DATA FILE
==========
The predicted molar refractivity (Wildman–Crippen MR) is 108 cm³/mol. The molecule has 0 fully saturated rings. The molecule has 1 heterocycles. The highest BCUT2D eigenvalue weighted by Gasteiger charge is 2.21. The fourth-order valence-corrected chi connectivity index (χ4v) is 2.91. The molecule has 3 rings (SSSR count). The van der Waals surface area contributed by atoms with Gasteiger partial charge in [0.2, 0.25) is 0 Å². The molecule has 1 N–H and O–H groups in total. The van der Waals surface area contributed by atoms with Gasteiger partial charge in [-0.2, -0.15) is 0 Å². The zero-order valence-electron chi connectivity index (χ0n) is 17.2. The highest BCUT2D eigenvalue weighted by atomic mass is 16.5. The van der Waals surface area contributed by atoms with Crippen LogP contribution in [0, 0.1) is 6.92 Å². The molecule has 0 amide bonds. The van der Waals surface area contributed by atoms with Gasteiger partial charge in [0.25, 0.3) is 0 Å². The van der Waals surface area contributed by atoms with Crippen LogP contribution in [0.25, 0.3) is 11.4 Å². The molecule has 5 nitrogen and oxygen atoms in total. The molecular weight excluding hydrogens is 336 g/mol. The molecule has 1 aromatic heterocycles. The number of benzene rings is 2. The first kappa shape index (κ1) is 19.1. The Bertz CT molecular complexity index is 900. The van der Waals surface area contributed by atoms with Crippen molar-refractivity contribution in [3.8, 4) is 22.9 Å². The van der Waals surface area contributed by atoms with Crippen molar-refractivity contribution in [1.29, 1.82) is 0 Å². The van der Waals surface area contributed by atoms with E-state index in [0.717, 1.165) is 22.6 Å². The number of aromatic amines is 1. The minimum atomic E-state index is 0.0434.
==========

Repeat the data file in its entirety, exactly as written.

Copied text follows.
The predicted molar refractivity (Wildman–Crippen MR) is 108 cm³/mol. The molecule has 0 fully saturated rings. The molecule has 1 heterocycles. The highest BCUT2D eigenvalue weighted by Gasteiger charge is 2.21. The fourth-order valence-corrected chi connectivity index (χ4v) is 2.91. The molecule has 3 rings (SSSR count). The van der Waals surface area contributed by atoms with Gasteiger partial charge in [0.2, 0.25) is 0 Å². The molecule has 1 N–H and O–H groups in total. The van der Waals surface area contributed by atoms with Gasteiger partial charge in [-0.2, -0.15) is 0 Å². The zero-order valence-electron chi connectivity index (χ0n) is 17.2. The highest BCUT2D eigenvalue weighted by atomic mass is 16.5. The van der Waals surface area contributed by atoms with Crippen LogP contribution in [0, 0.1) is 6.92 Å². The molecule has 0 amide bonds. The van der Waals surface area contributed by atoms with Gasteiger partial charge in [0.25, 0.3) is 0 Å². The van der Waals surface area contributed by atoms with Crippen LogP contribution in [0.25, 0.3) is 11.4 Å². The molecule has 5 nitrogen and oxygen atoms in total. The molecular weight excluding hydrogens is 336 g/mol. The molecule has 1 aromatic heterocycles. The number of benzene rings is 2. The first kappa shape index (κ1) is 19.1. The Bertz CT molecular complexity index is 900. The van der Waals surface area contributed by atoms with Crippen molar-refractivity contribution in [3.8, 4) is 22.9 Å². The van der Waals surface area contributed by atoms with Crippen molar-refractivity contribution in [1.29, 1.82) is 0 Å². The van der Waals surface area contributed by atoms with E-state index in [0.717, 1.165) is 22.6 Å². The number of aromatic amines is 1. The minimum atomic E-state index is 0.0434.